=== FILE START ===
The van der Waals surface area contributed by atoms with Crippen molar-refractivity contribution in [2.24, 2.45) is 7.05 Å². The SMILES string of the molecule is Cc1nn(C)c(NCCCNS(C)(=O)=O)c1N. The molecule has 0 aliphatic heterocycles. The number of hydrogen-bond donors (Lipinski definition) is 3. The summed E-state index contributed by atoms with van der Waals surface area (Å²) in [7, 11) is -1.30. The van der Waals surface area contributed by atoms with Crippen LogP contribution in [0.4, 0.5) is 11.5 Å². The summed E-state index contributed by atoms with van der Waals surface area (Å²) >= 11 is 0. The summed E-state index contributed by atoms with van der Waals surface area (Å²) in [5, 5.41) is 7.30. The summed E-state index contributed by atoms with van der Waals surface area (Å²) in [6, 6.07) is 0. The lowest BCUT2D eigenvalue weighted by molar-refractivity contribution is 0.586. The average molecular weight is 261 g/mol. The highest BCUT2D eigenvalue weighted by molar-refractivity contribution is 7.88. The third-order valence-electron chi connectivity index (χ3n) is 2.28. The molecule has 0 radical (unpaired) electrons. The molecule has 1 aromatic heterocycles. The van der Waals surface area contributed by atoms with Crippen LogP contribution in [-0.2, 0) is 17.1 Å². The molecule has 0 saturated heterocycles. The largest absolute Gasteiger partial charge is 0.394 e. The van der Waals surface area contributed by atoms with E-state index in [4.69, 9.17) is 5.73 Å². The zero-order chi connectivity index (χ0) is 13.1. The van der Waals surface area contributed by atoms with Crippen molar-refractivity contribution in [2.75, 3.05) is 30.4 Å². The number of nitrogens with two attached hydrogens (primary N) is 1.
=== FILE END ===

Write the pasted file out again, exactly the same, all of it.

The van der Waals surface area contributed by atoms with Crippen molar-refractivity contribution in [2.24, 2.45) is 7.05 Å². The SMILES string of the molecule is Cc1nn(C)c(NCCCNS(C)(=O)=O)c1N. The molecule has 0 aliphatic heterocycles. The number of hydrogen-bond donors (Lipinski definition) is 3. The summed E-state index contributed by atoms with van der Waals surface area (Å²) in [7, 11) is -1.30. The van der Waals surface area contributed by atoms with Crippen LogP contribution in [0.4, 0.5) is 11.5 Å². The summed E-state index contributed by atoms with van der Waals surface area (Å²) >= 11 is 0. The summed E-state index contributed by atoms with van der Waals surface area (Å²) in [5, 5.41) is 7.30. The summed E-state index contributed by atoms with van der Waals surface area (Å²) in [6, 6.07) is 0. The lowest BCUT2D eigenvalue weighted by molar-refractivity contribution is 0.586. The average molecular weight is 261 g/mol. The highest BCUT2D eigenvalue weighted by molar-refractivity contribution is 7.88. The third-order valence-electron chi connectivity index (χ3n) is 2.28. The molecule has 0 radical (unpaired) electrons. The molecule has 1 aromatic heterocycles. The van der Waals surface area contributed by atoms with Crippen LogP contribution in [-0.2, 0) is 17.1 Å². The molecule has 0 saturated heterocycles. The largest absolute Gasteiger partial charge is 0.394 e. The van der Waals surface area contributed by atoms with E-state index in [4.69, 9.17) is 5.73 Å². The zero-order chi connectivity index (χ0) is 13.1. The van der Waals surface area contributed by atoms with Crippen molar-refractivity contribution in [2.75, 3.05) is 30.4 Å². The number of nitrogens with two attached hydrogens (primary N) is 1.